2019 Volkswagen Golf R Review: Hot Hatch Or Sleeper Agent?
It's been five years since Volkswagen began importing the current-generation Golf R, and in that time the landscape for high performance hatchbacks has changed considerably. With new contenders like the Honda Civic Type R and the Hyundai Veloster N making their debut, and the too-short-a-season Ford Focus RS withdrawing from battle, the R's shock-and-awe turbo power and practical all-wheel drive have been attenuated by a fresh set of expectations from fans and frenemies alike.
Everyone assumes, of course, that the current Volkswagen Golf R was intended as the ultimate expression of VW's long-standing hot hatch formula. But what if the actual plan wasn't to court the 'schnell und wütend' crowd at all? What if, instead, Volkswagen's intentions were to play the long game by creating a compact Q-ship, an executive car experience in hatchback form that defied the expectations of what was possible at the peak of the entry-level?
A re-evaluation of the Golf R's place in the world seems in order, and after spending a considerable amount of time behind the wheel of a 2019 model (which will be the last sold in America until the next-generation Golf arrives two years hence), I've come to a startling realization that VW may have accidentally-on-purpose introduced an entirely new class of automobile.
Similar, But Different
Before you write me off, hear me out. The Volkswagen Golf R, despite its performance credentials, has long been lauded for its refinement rather than any raucous character. Indeed, tap any auto scribe or owner for their opinion on the R and you'll find no end to flowery descriptions of how easy it is to drive on a daily basis. In many ways, it's a performance car that lives between track days, rather than 'for' track days.
There are several engineering decisions that have helped to shape the Golf R's personality in this mold. The first is the availability of its DSG transmission, a self-shifting, dual-clutch manual that is absent from each of the barn-burners mentioned above. Next up is all-wheel drive, an urgency-muting addition that, unlike the system offered in the aging Subaru WRX STI (not a hatch, but still cross-shopped in this crowd) is more about smoothing out power delivery than delivering showy snow-slides.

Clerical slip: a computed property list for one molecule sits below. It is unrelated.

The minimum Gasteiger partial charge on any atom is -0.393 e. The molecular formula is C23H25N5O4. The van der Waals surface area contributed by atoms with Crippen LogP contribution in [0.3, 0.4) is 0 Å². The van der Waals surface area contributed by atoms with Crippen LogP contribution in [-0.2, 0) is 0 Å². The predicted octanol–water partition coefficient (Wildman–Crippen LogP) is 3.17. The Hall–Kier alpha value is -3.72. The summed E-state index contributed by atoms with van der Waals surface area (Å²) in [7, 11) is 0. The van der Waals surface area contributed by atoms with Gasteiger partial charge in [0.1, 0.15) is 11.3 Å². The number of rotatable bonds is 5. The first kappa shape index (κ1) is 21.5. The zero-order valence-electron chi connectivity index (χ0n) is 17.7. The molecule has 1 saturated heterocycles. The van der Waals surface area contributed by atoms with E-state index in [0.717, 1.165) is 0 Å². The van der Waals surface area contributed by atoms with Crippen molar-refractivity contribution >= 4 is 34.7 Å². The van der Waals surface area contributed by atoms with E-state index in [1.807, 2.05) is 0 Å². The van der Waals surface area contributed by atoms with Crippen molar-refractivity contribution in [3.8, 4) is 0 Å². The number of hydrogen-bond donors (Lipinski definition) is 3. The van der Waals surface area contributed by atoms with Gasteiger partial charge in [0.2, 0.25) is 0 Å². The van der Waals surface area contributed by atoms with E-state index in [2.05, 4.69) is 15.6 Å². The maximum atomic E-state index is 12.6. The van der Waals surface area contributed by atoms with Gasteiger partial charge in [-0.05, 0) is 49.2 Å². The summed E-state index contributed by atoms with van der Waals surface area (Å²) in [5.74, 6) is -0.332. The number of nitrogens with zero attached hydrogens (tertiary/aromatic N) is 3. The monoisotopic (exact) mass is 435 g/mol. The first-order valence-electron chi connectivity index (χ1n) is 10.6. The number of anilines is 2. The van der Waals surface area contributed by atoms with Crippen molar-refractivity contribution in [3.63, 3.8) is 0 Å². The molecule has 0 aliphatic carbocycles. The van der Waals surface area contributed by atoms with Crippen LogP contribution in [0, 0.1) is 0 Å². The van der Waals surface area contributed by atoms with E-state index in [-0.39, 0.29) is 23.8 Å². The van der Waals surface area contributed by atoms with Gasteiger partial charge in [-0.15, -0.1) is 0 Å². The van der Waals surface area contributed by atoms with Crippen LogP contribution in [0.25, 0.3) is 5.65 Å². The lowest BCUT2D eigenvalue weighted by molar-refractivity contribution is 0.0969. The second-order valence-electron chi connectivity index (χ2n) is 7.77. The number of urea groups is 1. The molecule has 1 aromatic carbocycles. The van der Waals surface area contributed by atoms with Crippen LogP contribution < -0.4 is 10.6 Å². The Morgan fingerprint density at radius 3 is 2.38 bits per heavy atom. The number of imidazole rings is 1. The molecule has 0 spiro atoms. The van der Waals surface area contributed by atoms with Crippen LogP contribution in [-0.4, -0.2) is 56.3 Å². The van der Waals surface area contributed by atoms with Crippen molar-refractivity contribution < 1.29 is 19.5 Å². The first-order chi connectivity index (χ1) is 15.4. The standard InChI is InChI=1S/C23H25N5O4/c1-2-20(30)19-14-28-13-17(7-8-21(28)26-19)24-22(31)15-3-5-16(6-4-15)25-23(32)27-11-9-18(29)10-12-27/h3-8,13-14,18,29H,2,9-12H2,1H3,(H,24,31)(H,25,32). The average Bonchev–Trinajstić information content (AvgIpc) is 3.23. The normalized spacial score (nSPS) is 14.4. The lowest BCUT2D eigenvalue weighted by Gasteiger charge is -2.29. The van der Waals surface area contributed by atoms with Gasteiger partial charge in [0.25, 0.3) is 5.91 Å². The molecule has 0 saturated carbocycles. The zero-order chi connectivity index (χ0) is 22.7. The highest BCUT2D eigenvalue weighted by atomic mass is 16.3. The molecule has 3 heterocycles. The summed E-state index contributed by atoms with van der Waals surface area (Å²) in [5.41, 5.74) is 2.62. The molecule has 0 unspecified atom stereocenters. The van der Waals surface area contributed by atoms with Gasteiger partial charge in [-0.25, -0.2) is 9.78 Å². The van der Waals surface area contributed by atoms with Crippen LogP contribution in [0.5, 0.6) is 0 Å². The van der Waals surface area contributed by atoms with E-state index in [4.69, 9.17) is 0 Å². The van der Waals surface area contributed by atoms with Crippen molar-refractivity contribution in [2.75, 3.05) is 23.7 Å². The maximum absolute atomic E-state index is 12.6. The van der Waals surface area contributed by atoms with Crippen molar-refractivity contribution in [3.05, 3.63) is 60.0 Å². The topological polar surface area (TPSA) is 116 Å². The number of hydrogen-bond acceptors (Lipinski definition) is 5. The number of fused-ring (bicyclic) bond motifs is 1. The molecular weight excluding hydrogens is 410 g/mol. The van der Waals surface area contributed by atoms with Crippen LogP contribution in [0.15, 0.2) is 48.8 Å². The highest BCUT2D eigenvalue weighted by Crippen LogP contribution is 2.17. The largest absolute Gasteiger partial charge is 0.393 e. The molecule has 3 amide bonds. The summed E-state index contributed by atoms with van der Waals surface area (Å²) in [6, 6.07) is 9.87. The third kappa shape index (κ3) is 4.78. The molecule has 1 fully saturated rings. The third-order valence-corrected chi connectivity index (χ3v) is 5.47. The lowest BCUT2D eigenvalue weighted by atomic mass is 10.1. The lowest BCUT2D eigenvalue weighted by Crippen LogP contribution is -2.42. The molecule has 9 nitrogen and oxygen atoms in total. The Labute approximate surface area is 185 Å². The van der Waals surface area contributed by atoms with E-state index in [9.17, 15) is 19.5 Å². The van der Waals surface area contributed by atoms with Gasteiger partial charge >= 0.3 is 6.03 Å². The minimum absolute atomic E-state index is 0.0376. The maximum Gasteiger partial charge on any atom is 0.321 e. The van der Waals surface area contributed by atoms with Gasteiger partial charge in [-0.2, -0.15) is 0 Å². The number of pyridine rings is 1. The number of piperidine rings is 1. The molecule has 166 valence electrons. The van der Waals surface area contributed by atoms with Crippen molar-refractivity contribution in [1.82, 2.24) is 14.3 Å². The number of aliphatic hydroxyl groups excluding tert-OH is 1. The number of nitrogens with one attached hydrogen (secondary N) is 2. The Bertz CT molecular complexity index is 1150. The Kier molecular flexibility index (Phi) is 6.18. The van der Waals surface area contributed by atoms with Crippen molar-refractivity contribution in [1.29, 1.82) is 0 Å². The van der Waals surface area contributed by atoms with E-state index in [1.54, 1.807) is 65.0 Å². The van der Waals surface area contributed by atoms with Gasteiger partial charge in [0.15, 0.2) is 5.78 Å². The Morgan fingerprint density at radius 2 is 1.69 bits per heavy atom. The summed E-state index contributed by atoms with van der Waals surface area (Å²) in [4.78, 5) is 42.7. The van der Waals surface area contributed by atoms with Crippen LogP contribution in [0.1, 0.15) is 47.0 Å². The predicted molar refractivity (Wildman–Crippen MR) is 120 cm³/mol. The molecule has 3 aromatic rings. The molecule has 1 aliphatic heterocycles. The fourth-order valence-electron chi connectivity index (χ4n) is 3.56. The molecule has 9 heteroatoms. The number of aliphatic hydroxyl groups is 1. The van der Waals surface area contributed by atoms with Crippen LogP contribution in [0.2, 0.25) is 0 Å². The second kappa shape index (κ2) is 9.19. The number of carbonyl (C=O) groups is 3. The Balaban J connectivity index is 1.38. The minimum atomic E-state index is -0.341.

Finally, there's the car's weight. Hovering at just over 3,300 lbs, it's like the Golf R is carrying a respectably large adult passenger at all times when compared against the Civic Type R (and you can add an 8th grader in the back when lining up against the Veloster N). It's an extra load that's easily dispatched by the Volkswagen's turbocharged engine in a straight line, but which makes itself much more apparent when approaching a corner.
Bright Yellow Mile-Eater
Having previously flogged the Volkswagen Golf R along mountainous two-lane roads and the occasional closed course, this time my experience with the car would tackles a different sort of adventure: that of the extended road trip. Typically, logging hour after hour behind the wheel of an econo-based pocket rocket would reveals far more weaknesses in the vehicle's formula than strengths, but as time went on in the Golf R the exact opposite began to manifest.